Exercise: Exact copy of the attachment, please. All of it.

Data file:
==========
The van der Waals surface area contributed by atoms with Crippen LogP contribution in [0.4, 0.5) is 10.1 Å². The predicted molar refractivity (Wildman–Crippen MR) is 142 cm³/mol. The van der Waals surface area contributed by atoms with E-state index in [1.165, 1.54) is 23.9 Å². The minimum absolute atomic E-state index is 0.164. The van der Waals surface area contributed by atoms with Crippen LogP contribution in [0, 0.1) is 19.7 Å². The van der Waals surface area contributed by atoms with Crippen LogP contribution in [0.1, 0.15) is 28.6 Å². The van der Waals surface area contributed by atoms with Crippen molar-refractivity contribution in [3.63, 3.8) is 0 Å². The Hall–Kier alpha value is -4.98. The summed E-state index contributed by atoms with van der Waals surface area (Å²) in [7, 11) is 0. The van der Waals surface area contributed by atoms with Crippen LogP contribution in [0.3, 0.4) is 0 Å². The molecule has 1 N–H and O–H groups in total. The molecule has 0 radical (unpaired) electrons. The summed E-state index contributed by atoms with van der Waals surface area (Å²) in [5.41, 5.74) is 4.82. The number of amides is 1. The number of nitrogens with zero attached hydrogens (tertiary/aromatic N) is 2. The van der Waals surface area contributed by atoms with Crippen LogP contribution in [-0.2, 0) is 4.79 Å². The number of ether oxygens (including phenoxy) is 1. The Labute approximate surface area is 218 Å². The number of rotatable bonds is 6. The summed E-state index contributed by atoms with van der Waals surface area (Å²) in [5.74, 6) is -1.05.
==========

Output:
The van der Waals surface area contributed by atoms with Crippen LogP contribution in [0.4, 0.5) is 10.1 Å². The predicted molar refractivity (Wildman–Crippen MR) is 142 cm³/mol. The van der Waals surface area contributed by atoms with E-state index in [1.165, 1.54) is 23.9 Å². The minimum absolute atomic E-state index is 0.164. The van der Waals surface area contributed by atoms with Crippen LogP contribution in [0, 0.1) is 19.7 Å². The van der Waals surface area contributed by atoms with Crippen LogP contribution in [0.1, 0.15) is 28.6 Å². The van der Waals surface area contributed by atoms with Crippen molar-refractivity contribution in [3.63, 3.8) is 0 Å². The Hall–Kier alpha value is -4.98. The summed E-state index contributed by atoms with van der Waals surface area (Å²) in [7, 11) is 0. The van der Waals surface area contributed by atoms with Crippen LogP contribution in [0.3, 0.4) is 0 Å². The molecule has 1 N–H and O–H groups in total. The molecule has 0 radical (unpaired) electrons. The summed E-state index contributed by atoms with van der Waals surface area (Å²) in [5.41, 5.74) is 4.82. The number of amides is 1. The number of nitrogens with zero attached hydrogens (tertiary/aromatic N) is 2. The van der Waals surface area contributed by atoms with Crippen LogP contribution in [-0.2, 0) is 4.79 Å². The number of ether oxygens (including phenoxy) is 1. The Labute approximate surface area is 218 Å². The number of rotatable bonds is 6. The summed E-state index contributed by atoms with van der Waals surface area (Å²) in [5.74, 6) is -1.05.